Second, what this study measures is fuels on the ground. However, just because you have fuels doesn’t mean you will have a fire.

There is no attempt to determine the probability when a fire will encounter the logged area. The window, according to this study is about years 10-20. During that time the unlogged forest has slightly more likelihood of burning. But what are the chances or probability that a fire (burning under severe fire conditions) will encounter that logged area.

Remember it takes severe fire conditions to ignite and sustain a fire in larger fuels. Well the probability is almost zero. Not quite, but very low.

The point that this reported marginal decline in probability of reburn is measured during the post-fire window when the probability of fire reoccurring is already the absolute lowest it will be at any time in the fire cycle.  So it’s a tiny reduction in what is already a negligible probability event

Third this study acknowledges the importance of down wood/dead tree pulses created by large wildfires. That is a critical idea to keep in mind. We need these pulses of wood for the forest ecosystem health.

Post fire logging contributes to a loss of biomass and woody debris and its ecological importance. The premise again is the FS knee jerk reaction to fires. Oh, we don’t’ want big fires. When in fact we need the larger fires to create lots of wood debris for ecosystem purposes. Removal of all these snags has significant ecological negative effects. It removes the current stand of snags (woodpecker/cavity nesting habitat) and future down wood for amphibians, insects, etc. They don’t’ evaluate this or give any serious discussion to the importance of woody  debris to forest ecosystems.

For instance, I know of one study which showed that fallen logs concentrated water at the ends of the logs. This increased the survival and growth of seedlings. Therefore, helped in the restoration of the green forest. Logs and snags also act as snow fences slowing wind-blown snow and allowing more moisture in the forest. Snags also provide shade. These help to moderate the site conditions which after a fire are typically harsh. This allows for better forest regeneration.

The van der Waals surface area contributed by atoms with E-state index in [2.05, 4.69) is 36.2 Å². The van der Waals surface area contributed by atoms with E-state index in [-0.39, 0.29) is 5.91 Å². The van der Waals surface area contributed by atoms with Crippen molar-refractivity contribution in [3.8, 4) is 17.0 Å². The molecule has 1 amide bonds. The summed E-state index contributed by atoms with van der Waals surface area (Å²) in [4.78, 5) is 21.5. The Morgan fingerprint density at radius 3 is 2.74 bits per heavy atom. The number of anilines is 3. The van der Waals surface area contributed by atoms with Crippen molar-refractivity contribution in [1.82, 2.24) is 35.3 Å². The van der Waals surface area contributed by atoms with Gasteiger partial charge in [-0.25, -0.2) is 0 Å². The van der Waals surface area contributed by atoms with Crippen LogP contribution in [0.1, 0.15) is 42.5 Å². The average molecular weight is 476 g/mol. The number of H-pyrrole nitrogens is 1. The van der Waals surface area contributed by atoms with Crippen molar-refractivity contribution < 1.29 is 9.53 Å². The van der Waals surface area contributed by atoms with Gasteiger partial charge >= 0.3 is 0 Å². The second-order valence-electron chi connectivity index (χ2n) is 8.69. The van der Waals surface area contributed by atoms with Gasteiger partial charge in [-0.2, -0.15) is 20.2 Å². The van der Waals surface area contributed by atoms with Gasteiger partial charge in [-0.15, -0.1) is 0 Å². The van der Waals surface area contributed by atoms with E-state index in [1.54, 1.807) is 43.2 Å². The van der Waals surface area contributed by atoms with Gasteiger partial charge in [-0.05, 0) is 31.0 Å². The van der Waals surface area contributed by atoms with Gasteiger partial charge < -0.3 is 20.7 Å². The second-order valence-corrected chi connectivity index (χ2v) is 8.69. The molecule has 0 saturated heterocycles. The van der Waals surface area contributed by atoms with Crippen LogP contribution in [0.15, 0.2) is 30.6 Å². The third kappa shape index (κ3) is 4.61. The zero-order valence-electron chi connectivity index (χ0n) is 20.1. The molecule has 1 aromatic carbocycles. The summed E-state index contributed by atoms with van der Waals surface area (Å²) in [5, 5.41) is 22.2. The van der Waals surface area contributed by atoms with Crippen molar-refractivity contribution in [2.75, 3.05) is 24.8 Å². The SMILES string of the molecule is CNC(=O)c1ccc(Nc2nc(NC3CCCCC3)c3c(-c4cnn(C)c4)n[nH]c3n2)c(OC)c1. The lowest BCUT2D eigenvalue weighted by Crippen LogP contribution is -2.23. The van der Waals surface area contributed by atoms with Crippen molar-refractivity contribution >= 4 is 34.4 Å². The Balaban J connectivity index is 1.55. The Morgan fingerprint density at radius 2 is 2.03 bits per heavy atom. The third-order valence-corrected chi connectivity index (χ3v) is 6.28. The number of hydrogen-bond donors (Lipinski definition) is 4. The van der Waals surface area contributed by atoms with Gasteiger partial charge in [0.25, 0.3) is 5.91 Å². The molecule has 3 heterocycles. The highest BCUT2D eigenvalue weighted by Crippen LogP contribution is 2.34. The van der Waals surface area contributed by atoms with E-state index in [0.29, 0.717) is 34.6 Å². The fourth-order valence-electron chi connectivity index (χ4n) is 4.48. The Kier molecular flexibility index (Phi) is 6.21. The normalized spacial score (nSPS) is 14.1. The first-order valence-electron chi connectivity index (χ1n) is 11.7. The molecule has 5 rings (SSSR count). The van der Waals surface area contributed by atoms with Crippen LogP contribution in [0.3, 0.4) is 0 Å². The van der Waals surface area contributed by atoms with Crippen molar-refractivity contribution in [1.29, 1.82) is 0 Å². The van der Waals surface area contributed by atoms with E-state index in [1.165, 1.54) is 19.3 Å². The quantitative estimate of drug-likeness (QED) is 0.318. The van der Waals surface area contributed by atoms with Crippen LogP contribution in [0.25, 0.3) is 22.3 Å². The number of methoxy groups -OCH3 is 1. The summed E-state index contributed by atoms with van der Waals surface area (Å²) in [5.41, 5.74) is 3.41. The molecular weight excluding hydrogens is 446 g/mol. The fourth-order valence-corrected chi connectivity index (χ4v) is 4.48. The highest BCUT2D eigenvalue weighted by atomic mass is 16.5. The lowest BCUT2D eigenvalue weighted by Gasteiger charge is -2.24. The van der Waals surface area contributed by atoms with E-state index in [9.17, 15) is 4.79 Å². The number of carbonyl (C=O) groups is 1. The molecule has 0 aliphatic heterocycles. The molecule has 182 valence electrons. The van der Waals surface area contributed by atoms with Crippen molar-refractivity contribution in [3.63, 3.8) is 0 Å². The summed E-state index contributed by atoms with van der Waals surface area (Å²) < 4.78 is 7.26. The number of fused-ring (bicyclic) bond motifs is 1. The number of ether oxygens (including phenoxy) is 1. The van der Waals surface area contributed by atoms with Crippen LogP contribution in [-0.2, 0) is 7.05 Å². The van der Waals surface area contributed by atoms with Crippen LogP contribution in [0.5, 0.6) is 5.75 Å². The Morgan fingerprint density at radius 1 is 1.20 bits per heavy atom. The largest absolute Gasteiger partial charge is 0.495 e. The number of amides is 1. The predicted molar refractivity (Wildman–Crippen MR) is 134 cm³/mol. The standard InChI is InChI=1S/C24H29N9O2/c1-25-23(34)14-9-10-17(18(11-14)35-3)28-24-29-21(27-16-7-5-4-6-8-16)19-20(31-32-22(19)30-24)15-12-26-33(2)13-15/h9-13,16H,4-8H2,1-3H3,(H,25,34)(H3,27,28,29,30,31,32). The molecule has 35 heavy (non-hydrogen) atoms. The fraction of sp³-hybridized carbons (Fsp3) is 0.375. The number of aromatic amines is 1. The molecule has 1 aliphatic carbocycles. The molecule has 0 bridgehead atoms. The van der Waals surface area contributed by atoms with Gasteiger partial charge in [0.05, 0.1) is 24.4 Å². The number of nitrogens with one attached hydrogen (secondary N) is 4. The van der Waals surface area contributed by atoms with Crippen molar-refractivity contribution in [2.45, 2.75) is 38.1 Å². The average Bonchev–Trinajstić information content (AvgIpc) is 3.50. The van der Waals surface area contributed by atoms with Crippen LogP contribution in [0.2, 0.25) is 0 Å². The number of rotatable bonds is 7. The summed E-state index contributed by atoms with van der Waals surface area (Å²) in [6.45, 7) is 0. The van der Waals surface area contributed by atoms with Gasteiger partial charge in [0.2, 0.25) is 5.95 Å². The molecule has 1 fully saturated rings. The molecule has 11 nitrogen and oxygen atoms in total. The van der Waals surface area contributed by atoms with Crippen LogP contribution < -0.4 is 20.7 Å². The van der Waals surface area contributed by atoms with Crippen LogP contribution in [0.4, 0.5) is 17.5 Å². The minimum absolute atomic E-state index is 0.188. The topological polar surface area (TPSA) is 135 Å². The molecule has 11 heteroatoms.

The study of course is only about fuels. But fuels are not the only thing to consider. We know the second highest biodiversity is found in severe wildfires. Eliminating or reducing the opportunities for future fires is not good for the forest ecosystem. There are many species that live in fear of green forests. They are recovering from forest fire protection and green forests. They need the post fire environment.

Fourth, bear in mind that these results were only for dry forest ecosystems dominated by Doug fir and ponderosa pine. You need to keep in mind that the majority of mixed and high severity fires occur in the higher elevation forests and/or shrub ecosystems dominated by lodgepole pine, subalpine fir, aspen, western larch, chaparral, etc.

Even within the Doug fir and ponderosa pine forests there is growing evidence that mixed and high severity fires occur and may even be the norm in some places (for instance that has been demonstrated in the Front Range of Colorado). So what we have is a study that does not apply to most of the forested/shrub ecosystems of the West. But I am certain that people who are logging advocates will try to suggest it should apply everywhere.